top of page

The Global Estuaries Monitoring Programme

Occurrence and environmental risks of pharmaceuticals and other emerging chemical contaminants of concern in the major estuaries around the world.

Study Background

At present, over 100,000 chemical substances are being used in our daily life and in industries.  Among which, 4,000 pharmaceuticals are currently in use to prevent and treat human and animal diseases.  Many of these chemicals will eventually be released into the estuaries through pathways such as rivers, surface runoff and partially treated effluents discharged from wastewater treatment plants. Globally, there is a lack of information available for the occurrence and environmental risks of various chemical contaminants in urbanised estuaries, especially those in Africa and South America, and in some coastal areas in Southeast Asia and Oceania. Hence, the GEM Programme will develop standardised methods to sample, extract and quantify the priority chemical contaminants in seawater samples collected from major urbanised estuaries worldwide, enabling scientifically sound global comparison of the results among various estuaries.

GEM Factsheet.jpg

Study Objectives


Establish a global monitoring network for chemical contaminants in major estuaries in the world. Researchers will receive training on how to collect environmental samples, prepare the samples and conduct the chemical analyses via online and/or face-to-face training sessions. Regular meetings will be held to update the research progress and share the findings, while forums on how to achieve cleaner estuaries will be organised to make recommendations to United Nations and individual governments.

Capacity Building


The standardisation of methods for sampling, sample treatments and analyses will allow a fair and scientifically sound comparison of the results across different study sites worldwide.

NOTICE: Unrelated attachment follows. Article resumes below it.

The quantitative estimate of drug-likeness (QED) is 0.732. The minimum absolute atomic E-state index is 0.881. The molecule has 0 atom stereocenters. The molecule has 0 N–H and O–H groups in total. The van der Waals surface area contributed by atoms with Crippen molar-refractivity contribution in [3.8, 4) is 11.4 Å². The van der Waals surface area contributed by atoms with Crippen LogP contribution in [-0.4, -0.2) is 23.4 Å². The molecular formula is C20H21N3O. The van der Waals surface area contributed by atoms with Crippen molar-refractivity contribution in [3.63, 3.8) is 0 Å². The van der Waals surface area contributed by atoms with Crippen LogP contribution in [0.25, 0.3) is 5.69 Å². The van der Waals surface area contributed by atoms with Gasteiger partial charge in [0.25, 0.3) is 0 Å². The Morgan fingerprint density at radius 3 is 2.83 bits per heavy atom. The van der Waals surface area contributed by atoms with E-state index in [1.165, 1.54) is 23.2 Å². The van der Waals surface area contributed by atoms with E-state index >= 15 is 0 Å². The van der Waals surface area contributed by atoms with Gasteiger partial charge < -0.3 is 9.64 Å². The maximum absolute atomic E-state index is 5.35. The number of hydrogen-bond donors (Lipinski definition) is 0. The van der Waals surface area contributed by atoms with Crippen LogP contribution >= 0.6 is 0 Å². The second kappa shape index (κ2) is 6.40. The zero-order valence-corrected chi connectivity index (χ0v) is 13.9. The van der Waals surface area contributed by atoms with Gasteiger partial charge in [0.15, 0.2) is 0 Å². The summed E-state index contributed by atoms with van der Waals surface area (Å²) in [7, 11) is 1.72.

Research Methods


Pollution hot spots and clean estuaries will be identified based on the results. Socioeconomic and policy analyses will be made to determine factors, drivers and best practices that can concomitantly lead to pollution reduction. National and regional governments could make reference to the recommendations for reducing the risks of the contaminants.

Promote Best Practices in Pollution Control


All partners in the GEM programme will be able to share the information and data generated from the programme via this website where members can upload and download the information (like map indicating the sampling sites) and data. The results will be disseminated to corresponding governments and United Nations.

Data Sharing


The first phase of the project focuses on pharmaceutical residues in estuaries. Once the first phase is set up and running smoothly under a global network, members and end-users of our results (e.g. policy makers and environmental authorities, fishermen community, and other concern groups) will co-design research strategies for the next phase. 

Research Strategies


The results of this global effort will help reveal the latest status of chemical contaminations in major estuaries around the world, identify pollution hotspots, and develop pollution strategies by following best practices and tiered mitigation measures via socioeconomic and policy analyses.

Reveal Estuaries
Health Status


Figure 1. Schematic diagram to summarise the main components and tasks of the Global Estuaries Monitoring Programme as well as its alignment of the outcomes for promoting cleaner, safer and transparent estuaries.

Study Timeline

First Phase of GEM Programme

Focus on method development and study of pharmaceutical residues in estuaries.

July 2021-June 2023: 

Sampling and analysis method development and global estuary monitoring network establishment

July 2023-December 2024: 

Water samples will be collected from major urbanised estuaries globally during dry season.

From 2025: 

Chemical analyses, data analyses and report writing for the global monitoring results will be completed to conclude the first phase of the GEM Programme. 

Second Phase of GEM Programme

In 2025:

Partners will co-decide on the new target pollutants (e.g. emerging chemicals of concern, antibiotic resistant genes, micro-plastics, pathogens), co-design the future global experiments, and co-solicit external funding for the next phases of the GEM Programme. 

Lead Institution: Federal Rural University of Pernambuco – Brazil

Contact Person: Caroline Miranda Biondi

Email Address:

Lead Institution: School of Aquatic Sciences and Fisheries Technology, University of Dar es Salaam, Tanzania

Contact Person: Dr. Blandina Lugendo

Email Address:;

Lead Institution: Center for Human-Environmental Research

Contact Person: Grant S. McCall

Email Address:

bottom of page